Kampala, Uganda | THE INDEPENDENT | A Select Committee of Parliament has today quizzed the State Minister for Planning, David Bahati over the selective implementation of a parliamentary resolution regarding payment of Ugandan Companies which supplied goods to South Sudan.
Bahati’s appearance follows payment of 40 billion Shillings to only 10 Ugandan Companies by the Finance Ministry contrary to a 3rd April 2018 Parliamentary Resolution in which a bilateral agreement between South Sudan and Uganda was approved. The Parliamentary Resolution indicated payment of 33 Companies for which Shillings 40 billion was appropriated in the Financial Year 2018/2019 budget for its implementation.
However, Parliament learnt that the Finance Ministry paid out the entire Shillings 40 billion to Uganda-South Sudan grain traders, an association of only 10 traders leading to an investigation. The paid companies include Rubya Investments, Kibungo Entreprises, Aponye (U) Ltd, Afro Kai ltd, Swift commodities establishment ltd, Sunrise commodities, Sophie Omari, Apo General Agencies, Ropani International and KK Travellers.
The other 23 companies that parliament resolved should be paid and were left out include; Roko Construction Company, Ake-jo General enterprise, JB Traders, Odyek Ejang Company, Dott Services, Gunya company limited, Premier company, MFK company, Chant Agencies, Madut Cham Company Ltd, M/S Wang Logistics Ltd among others.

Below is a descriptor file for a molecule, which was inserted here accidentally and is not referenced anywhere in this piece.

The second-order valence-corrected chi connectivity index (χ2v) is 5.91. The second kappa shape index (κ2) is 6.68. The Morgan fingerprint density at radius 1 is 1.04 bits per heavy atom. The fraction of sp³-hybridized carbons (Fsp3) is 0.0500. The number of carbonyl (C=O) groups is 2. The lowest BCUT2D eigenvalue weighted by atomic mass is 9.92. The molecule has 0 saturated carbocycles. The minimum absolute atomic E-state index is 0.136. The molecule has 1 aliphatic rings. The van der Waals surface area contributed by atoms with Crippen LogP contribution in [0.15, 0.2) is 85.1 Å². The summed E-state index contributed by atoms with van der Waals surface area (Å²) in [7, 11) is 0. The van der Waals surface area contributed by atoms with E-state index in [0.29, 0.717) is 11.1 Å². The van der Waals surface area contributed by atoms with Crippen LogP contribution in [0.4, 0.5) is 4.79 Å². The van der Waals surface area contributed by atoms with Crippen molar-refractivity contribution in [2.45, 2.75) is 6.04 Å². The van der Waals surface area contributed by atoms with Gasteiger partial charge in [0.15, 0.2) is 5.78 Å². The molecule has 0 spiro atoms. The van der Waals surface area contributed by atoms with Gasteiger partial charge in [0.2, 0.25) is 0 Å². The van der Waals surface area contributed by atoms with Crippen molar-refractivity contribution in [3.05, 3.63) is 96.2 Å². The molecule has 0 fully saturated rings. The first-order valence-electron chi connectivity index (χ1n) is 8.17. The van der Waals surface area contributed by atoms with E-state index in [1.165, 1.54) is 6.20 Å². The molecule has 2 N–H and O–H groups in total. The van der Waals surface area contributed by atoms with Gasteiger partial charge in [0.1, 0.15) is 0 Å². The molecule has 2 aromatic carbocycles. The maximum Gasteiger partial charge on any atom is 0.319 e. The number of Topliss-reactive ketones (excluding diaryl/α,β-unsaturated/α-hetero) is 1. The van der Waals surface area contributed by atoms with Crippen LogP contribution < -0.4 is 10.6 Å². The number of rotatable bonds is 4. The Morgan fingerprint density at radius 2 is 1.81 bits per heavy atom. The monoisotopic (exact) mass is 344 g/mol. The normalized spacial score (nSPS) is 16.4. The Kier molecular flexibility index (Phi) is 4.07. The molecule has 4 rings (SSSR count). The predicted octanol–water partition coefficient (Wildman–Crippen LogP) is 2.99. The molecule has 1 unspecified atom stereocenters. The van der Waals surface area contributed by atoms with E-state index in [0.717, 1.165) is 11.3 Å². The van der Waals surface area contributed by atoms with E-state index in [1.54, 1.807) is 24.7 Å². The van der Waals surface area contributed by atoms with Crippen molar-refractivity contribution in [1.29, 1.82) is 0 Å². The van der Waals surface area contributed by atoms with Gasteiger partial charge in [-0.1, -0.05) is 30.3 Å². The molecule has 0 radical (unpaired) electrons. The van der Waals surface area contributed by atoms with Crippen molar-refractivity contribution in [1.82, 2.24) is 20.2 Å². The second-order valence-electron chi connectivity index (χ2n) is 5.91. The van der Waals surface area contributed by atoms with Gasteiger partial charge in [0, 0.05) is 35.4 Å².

Now while before the Select Committee, legislators led by the Chairperson Ann Maria Nankabirwa asked Bahati to explain why the Parliamentary resolution had not been respected by paying all the 33 Companies with the Shillings 40 billion that was appropriated.
Bahati explained that the payment of only 10 companies had been informed by the bilateral agreement between South Sudan and Uganda in which they were named and South Sudan committed repayment of the money by issuing a sovereign guarantee to the Bank of Uganda.
Bahati said that any other claimant seeking compensation was to first go under a fresh verification process involving the government of South Sudan and that upon their confirmation, a new sovereign guarantee would be required.
He revealed that the government of Uganda is in April 2019 sending a delegation to South Sudan with a complied document of all claimants besides the 10 companies seeking compensation with a view of coming up with a solution. The move follows non-response to several communications to South Sudan concerning compensation of traders that have not been responded to.
Bahati further defended the payment of only the 10 companies citing an opinion by Attorney General William Byaruhanga dated 8th October 2018 in which he supported the payment of the 10 companies and not any other pending joint verification of the rest of the claimants.
However, Nankabirwa insisted that the resolution of parliament was clear for all the 33 companies to be paid demanding Bahati to present before the committee a letter that sought the Attorney General’s opinion.
Masaka Municipality MP Mathias Mpuuga also demanded that Bahati explains the basis of the Attorney General’s opinion concerning a Parliamentary resolution with the State Minister responding that he did not readily have the letter in which the an opinion was sought from the Attorney General. Mpuuga insisted that the letter is availed to the Select Committee so that an observation is made on the matter.
One of the terms of reference of the Select Committee is to establish whether the payments to the Uganda-South Sudan were effected in line with the resolution of parliament. The Select Committee is scheduled to interface with Attorney General William Byaruhanga on Thursday.